This summer, I was approached by a constituent with a familiar and frustrating problem. She was drowning in different health forms and digging for different bits of information to enroll her children in various summer programs. So, at her request, I have introduced a resolution directing the Department of Health and the Department of Education to study the medical forms and information collected by children's summer camps and similar programs in order to make the process more efficient.
Finally, two of my bills are “ripped from the headlines”, inspired by real newsworthy events here in the Commonwealth. The first repeals the Code Section that allowed a Virginia Beach resident to sue books for being alleged to be obscene in an effort to prevent their sale at private bookstores. The Court held the statute unconstitutional, and I agree. It’s time to take it out of our Code.
The second requires anyone who possesses a firearm in a residence, where children are present, to store it unloaded in a locked container and to store all ammunition in a separate locked container. This aims to prevent tragedies like the 6-year-old who recently took a gun to school in Newport News and shot his teacher.
My Budget Amendments
You may have read last month when the Governor introduced his budget that he included the money necessary to pay the costs of incarcerating women and their doctors for violating his proposed abortion ban. I’ve introduced a budget amendment to remove that language, and to assure that anyone who needs to terminate a pregnancy due to a severe fetal abnormality, but can’t afford it, can access Medicaid funds to do so.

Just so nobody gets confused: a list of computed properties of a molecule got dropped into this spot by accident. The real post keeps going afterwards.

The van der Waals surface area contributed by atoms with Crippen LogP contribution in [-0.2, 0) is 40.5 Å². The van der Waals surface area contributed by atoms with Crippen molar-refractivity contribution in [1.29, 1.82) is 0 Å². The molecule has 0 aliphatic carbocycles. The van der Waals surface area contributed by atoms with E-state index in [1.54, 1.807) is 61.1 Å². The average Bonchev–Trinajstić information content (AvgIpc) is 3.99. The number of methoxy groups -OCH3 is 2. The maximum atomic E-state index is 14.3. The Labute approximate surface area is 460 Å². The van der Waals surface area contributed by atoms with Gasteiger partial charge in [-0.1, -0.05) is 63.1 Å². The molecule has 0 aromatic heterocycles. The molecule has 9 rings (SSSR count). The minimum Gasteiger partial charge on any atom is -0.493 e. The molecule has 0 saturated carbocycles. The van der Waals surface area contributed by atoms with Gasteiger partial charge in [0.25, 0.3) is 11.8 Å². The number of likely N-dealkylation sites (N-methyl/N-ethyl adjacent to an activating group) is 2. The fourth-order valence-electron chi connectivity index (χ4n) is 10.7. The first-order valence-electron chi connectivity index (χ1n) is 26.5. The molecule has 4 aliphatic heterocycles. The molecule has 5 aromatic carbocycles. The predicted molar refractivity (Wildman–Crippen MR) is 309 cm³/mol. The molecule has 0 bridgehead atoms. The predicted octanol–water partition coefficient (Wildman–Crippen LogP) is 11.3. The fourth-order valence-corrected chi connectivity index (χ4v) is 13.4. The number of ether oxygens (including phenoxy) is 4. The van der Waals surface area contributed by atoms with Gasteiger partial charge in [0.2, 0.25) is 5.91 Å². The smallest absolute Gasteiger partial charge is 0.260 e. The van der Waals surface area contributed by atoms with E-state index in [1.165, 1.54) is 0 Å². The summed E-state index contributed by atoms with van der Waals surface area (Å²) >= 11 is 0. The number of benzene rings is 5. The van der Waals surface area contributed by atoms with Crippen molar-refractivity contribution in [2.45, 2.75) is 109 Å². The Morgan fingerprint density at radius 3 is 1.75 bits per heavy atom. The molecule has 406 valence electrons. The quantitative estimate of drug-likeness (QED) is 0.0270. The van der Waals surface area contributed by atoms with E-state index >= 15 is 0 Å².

And we’re just getting started!
Thursday, December 15, 2022
Running for Re-Election in 2023
Over the last decade, I have worked hard to be the best possible representative for the values and shared interests of our Falls Church community. I’ve been fortunate to be able to make a real and meaningful difference on some of the most pressing issues facing our Commonwealth, particularly in our two years in the majority with a Democratic Governor.
As a member of leadership in the House Democratic Caucus (Deputy Floor Leader), I recently participated in a panel for the Virginia Press Association on the issue of Education and parental rights. I had the opportunity to highlight the real issue behind recent headlines - a desire to undermine public education.